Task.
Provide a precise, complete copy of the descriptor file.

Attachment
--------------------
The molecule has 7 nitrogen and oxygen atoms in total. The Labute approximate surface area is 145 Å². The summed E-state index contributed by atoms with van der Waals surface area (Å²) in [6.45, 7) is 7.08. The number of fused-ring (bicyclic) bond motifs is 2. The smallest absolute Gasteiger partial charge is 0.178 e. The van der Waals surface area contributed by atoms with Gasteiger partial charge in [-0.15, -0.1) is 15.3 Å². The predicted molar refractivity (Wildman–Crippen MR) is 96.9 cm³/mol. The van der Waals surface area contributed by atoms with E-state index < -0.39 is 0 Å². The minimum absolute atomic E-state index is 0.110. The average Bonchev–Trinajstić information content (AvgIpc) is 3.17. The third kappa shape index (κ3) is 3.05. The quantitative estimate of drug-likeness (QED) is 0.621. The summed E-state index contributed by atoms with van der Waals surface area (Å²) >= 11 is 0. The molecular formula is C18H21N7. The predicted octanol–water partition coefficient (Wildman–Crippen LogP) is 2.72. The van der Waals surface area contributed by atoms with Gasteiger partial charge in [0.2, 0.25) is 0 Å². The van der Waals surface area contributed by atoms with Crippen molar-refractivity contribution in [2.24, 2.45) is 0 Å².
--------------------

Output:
The molecule has 7 nitrogen and oxygen atoms in total. The Labute approximate surface area is 145 Å². The summed E-state index contributed by atoms with van der Waals surface area (Å²) in [6.45, 7) is 7.08. The number of fused-ring (bicyclic) bond motifs is 2. The smallest absolute Gasteiger partial charge is 0.178 e. The van der Waals surface area contributed by atoms with Gasteiger partial charge in [-0.15, -0.1) is 15.3 Å². The predicted molar refractivity (Wildman–Crippen MR) is 96.9 cm³/mol. The van der Waals surface area contributed by atoms with E-state index < -0.39 is 0 Å². The minimum absolute atomic E-state index is 0.110. The average Bonchev–Trinajstić information content (AvgIpc) is 3.17. The third kappa shape index (κ3) is 3.05. The quantitative estimate of drug-likeness (QED) is 0.621. The summed E-state index contributed by atoms with van der Waals surface area (Å²) >= 11 is 0. The molecular formula is C18H21N7. The predicted octanol–water partition coefficient (Wildman–Crippen LogP) is 2.72. The van der Waals surface area contributed by atoms with Gasteiger partial charge in [0.2, 0.25) is 0 Å². The van der Waals surface area contributed by atoms with Crippen molar-refractivity contribution in [2.24, 2.45) is 0 Å².